Dien Hai citadel
Dien Hai Citadel was renamed in 1835, the 15th year of Minh Mang’s reign, after it was moved inland and rebuilt in brick on a high mount in 1823, the fourth year of Minh Mang’s reign. In 1840, Deputy Minister of Labour Nguyen Cong Tru inspected the defences of Danang and commanded a more powerful system for Dien Hai and An Hai Citadels.
In 1847, the seventh year of Thieu Tri’s reign the perimeter of Dien Hai was expanded to 556m with a wall 5m high surrounded by a ditch 3m deep. The citadel was designed with two gates, the main one opening to the south and the other to the east. Inside, there was Hanh Cung (the royal step – over place), Ky Dai (high flagpole platform), a storehouse for food and ammunition and 30 large canon emplacements. The citadel was built in brick in the square Vauban style of architecture.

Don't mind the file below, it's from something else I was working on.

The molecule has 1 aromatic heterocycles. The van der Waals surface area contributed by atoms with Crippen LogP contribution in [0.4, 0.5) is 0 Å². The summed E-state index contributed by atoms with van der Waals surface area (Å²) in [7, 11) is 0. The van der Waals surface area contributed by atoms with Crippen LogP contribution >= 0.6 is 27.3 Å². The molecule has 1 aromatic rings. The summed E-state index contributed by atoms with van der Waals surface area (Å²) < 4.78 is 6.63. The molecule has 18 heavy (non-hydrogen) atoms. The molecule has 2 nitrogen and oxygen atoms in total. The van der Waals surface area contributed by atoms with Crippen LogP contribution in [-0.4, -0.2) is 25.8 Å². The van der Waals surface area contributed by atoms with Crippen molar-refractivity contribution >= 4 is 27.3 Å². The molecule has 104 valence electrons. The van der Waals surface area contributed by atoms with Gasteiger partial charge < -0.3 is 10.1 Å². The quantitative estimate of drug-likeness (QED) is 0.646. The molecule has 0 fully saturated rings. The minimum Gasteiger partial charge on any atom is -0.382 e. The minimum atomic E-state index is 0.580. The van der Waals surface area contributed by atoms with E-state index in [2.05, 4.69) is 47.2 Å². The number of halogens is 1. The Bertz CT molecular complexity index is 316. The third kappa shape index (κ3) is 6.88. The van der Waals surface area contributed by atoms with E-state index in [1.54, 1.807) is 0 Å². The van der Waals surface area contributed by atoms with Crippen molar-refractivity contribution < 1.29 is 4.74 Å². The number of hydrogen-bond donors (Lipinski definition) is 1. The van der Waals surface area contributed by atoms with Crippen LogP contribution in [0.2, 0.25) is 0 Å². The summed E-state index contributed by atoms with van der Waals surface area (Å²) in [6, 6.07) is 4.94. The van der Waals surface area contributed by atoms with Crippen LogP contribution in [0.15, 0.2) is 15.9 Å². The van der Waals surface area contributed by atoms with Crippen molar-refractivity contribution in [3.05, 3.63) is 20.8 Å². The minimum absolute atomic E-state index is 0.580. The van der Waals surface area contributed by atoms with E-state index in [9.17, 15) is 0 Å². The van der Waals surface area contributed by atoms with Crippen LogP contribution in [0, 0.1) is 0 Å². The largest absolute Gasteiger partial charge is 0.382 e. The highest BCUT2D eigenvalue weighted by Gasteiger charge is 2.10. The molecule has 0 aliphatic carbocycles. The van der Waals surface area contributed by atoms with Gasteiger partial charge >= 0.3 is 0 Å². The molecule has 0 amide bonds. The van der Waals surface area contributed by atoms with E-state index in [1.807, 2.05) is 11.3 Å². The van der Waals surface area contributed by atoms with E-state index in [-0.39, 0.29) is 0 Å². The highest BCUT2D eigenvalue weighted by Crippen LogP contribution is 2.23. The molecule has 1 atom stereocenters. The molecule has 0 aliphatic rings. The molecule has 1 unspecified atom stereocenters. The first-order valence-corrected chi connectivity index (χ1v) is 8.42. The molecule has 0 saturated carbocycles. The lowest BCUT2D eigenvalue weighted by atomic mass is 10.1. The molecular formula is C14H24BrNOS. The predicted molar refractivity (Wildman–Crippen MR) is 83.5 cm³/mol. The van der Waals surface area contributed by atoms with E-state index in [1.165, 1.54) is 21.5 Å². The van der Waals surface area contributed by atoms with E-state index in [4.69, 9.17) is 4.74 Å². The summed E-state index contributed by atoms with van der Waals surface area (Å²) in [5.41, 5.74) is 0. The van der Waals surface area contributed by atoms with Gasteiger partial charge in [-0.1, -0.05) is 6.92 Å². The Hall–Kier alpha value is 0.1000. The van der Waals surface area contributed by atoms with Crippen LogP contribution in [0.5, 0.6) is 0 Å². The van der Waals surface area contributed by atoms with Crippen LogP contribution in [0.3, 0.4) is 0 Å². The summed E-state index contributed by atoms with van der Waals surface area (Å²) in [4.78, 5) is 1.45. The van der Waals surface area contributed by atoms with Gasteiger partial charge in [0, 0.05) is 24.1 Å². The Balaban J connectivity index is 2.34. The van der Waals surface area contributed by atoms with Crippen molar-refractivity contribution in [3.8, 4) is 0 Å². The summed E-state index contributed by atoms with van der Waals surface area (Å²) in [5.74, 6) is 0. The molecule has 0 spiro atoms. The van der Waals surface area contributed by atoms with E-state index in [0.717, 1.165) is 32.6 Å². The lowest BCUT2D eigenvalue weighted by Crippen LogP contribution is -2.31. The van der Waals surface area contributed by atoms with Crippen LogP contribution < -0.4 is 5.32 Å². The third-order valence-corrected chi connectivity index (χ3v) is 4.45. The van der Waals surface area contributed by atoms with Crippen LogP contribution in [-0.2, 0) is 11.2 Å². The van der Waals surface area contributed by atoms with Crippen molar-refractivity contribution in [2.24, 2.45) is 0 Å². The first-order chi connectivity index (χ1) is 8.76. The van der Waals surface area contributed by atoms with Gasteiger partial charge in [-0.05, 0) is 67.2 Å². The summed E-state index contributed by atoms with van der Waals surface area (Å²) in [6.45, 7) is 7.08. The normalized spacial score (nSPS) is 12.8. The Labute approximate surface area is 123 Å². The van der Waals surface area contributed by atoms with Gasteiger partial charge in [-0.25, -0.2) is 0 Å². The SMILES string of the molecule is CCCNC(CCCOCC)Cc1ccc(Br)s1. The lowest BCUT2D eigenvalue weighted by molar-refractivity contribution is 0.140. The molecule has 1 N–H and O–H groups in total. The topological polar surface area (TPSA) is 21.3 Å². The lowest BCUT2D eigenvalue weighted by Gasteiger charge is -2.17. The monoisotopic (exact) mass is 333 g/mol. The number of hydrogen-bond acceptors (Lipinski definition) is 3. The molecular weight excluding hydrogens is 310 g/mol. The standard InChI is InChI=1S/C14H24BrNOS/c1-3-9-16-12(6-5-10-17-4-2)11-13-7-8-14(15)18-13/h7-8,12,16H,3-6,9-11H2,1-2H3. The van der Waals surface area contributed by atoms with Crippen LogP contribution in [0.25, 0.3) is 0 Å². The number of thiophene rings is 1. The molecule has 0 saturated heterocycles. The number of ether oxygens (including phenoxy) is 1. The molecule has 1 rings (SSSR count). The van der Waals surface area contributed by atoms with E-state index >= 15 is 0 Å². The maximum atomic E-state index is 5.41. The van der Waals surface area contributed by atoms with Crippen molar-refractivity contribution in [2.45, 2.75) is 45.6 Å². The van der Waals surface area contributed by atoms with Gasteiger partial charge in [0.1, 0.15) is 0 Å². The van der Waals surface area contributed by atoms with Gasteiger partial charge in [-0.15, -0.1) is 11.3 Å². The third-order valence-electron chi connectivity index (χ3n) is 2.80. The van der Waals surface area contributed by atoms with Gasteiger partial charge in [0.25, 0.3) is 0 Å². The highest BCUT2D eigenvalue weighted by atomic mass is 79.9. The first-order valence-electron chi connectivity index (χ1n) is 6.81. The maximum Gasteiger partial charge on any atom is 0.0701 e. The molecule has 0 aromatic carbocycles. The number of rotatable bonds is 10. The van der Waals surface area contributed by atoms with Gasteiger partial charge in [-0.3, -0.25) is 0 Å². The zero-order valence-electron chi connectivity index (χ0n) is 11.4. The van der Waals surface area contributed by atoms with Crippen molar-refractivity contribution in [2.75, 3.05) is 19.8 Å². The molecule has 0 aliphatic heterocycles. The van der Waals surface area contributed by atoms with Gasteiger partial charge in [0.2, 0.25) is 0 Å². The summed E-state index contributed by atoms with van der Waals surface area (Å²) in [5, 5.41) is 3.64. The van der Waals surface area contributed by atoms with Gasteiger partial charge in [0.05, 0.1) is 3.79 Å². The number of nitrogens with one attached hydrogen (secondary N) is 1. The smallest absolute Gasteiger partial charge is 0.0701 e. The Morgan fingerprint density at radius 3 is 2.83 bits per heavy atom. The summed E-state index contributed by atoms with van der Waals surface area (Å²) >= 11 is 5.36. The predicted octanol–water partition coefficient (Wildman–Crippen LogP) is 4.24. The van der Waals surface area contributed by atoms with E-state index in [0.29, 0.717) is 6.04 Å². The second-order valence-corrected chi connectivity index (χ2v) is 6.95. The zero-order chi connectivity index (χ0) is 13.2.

Dien Hai Citadel, bearing the stamp of tradition of the struggle of Danang people and the nation in the persistent war against the French colonialists to protect national independence and territory, made an important contribution to the defeat of the French invaders in Danang in 1858-1860. A majestic statue of General Nguyen Tri Phuong was built up for memory to a magnanimous period of the city’s history.
Dien Hai Citadel was classified as a national historical relic by the Ministry of Culture and Information on 16th November 1998 and a stele was permitted to be erected on 25th August 1998.
Thach Thang Ward, Hai Chau District, Danang